That's all in the past now. These days she plays $16.50 turbos on PokerStars occasionally but doesn't play too much. "I'm happy to be just part of the organization, I don't strive to be a poker pro myself."

While Badurek's constantly surrounded by the best players in the world, there's no time to learn from them all that much. "You do see the best players and you see a lot of hands with the exact amounts they're betting and such. Of course, I pay attention to the hands but I pay more attention to technical stuff. There are so many things to pay attention to; spectators getting too close, the upcoming chip race, the table I have to break as soon as one more player busts, chip counts during the break, organizing redraws, bagging, and on top of that I have to answer people asking all sorts of questions. You're at 100% focus at all times. It's not the skills of the poker players that I focus on, I just don't have time for that."

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Away From Home

The European Poker Tour festivals take up almost two weeks these days and Badurek's away from home quite frequently because of it. She's used to it by now, and her friends and family know she can't stay in touch from time to time. "My family is used to seeing me online all the time on Whatsapp but ignoring them. I just don't even have a moment during the day to send them messages back."

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There are no days off for a floor person during an EPT, and sometimes one won't get much sleep and waking up extremely tired in the morning is pretty standard. Luckily there's a morning routine to get the blood flowing and pump you up for a long day; "Someone plugs in their phone and puts on music while we prepare tables. That start of the day is so great! It really gets you going, it really works on your mood. We always play happy songs. We sing while we're numbering tables, and dance while we put the redraw on the screen. It's quite the sight really."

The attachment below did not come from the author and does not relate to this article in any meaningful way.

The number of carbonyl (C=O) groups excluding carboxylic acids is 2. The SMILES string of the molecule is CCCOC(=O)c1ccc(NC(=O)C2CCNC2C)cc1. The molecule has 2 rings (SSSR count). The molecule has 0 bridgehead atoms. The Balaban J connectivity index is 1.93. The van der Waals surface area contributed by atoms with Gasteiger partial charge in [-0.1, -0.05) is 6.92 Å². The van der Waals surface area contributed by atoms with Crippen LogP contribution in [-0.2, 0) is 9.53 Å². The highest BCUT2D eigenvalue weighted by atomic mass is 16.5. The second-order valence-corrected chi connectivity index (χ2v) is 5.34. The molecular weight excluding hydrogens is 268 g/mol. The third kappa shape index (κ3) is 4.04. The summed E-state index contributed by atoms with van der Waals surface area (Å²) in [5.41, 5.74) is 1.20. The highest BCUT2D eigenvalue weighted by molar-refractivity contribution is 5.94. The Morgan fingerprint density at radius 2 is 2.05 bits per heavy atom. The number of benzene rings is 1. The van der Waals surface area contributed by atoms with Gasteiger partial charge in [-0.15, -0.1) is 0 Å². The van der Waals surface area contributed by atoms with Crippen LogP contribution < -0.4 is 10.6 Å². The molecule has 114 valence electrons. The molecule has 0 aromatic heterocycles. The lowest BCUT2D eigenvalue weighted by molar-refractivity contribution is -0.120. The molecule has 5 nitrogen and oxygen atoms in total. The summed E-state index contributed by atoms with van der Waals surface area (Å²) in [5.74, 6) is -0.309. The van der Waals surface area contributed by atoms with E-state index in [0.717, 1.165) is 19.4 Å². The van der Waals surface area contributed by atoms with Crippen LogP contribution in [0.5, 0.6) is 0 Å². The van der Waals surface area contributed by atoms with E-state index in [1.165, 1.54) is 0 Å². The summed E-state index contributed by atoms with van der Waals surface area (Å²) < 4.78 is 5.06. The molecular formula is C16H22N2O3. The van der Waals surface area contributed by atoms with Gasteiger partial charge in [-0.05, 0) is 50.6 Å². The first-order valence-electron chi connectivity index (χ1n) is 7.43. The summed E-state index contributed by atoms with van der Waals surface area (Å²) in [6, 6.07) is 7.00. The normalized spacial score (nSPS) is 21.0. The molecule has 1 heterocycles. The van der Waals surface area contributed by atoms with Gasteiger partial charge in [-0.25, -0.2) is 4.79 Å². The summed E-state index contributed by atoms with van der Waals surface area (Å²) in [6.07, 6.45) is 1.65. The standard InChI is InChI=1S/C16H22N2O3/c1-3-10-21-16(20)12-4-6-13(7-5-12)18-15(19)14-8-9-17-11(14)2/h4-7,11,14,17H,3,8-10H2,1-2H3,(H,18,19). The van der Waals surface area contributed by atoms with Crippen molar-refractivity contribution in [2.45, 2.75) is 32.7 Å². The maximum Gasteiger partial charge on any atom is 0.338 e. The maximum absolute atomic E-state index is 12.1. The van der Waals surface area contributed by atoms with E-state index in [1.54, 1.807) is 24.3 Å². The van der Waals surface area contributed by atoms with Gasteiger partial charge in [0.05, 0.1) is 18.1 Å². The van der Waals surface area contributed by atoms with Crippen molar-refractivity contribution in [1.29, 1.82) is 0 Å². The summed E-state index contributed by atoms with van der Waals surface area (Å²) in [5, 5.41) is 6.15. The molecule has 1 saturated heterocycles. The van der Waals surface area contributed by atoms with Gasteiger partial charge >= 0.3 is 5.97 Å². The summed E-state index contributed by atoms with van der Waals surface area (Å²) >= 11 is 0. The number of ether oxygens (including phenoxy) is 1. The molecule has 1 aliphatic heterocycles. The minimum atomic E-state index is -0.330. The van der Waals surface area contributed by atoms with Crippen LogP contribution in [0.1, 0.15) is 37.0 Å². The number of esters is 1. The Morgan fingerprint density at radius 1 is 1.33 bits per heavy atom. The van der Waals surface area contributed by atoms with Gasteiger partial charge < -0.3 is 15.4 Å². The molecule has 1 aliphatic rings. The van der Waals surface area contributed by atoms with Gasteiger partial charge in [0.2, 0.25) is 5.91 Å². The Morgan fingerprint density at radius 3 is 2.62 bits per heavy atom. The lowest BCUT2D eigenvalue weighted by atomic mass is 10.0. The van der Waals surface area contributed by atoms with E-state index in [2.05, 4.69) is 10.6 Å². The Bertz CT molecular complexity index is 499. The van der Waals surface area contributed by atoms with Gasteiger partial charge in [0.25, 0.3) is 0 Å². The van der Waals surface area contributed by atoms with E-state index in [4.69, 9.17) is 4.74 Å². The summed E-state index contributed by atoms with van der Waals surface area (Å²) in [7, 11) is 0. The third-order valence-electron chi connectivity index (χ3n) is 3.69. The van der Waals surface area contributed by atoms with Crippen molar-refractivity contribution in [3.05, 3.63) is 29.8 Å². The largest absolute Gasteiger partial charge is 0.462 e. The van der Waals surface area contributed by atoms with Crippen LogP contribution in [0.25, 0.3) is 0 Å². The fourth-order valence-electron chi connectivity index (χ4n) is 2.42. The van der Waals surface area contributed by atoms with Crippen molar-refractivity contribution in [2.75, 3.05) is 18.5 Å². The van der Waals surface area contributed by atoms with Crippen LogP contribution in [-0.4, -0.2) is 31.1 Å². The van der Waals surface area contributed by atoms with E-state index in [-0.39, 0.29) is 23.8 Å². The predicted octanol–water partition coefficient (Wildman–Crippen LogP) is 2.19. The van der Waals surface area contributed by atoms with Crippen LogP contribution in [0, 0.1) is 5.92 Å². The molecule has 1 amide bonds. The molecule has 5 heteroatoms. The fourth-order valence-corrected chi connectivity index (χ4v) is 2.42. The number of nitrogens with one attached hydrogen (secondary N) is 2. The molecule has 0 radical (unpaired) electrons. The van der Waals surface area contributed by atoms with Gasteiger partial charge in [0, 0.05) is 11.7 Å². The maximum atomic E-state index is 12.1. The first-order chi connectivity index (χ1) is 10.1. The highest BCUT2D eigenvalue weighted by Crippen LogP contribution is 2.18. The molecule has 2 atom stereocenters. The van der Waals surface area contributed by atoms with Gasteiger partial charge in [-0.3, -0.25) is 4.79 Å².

In between events, Badurek has a lot of time off. She becomes the go-to babysitter for her sister and friends, and she watches a lot of movies and reads. During the last year, Badurek has been living in Prague with her boyfriend. So on top of all the traveling, she wasn't in her home country when she wasn't working an event. "That was a bit too much, I must say. I felt a bit home sick and decided to move back to Poland with my boyfriend. I just moved to Warsaw."

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Badurek sees herself as working for the EPT for the foreseeable future; "It's hard to imagine what else I would do. When I was a young dealer I was told I was good at it. Now I feel I'm good as a floor person. That's a great feeling."

While she has aspirations for even bigger roles within the organization, she also understands it takes time. "I admire and respect my colleagues a great deal and I learn a great deal from them and the rest of the EPT team. It’s a real pleasure to work with such great professionals and be able to draw on their experience."

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All photos by Danny Maxwell,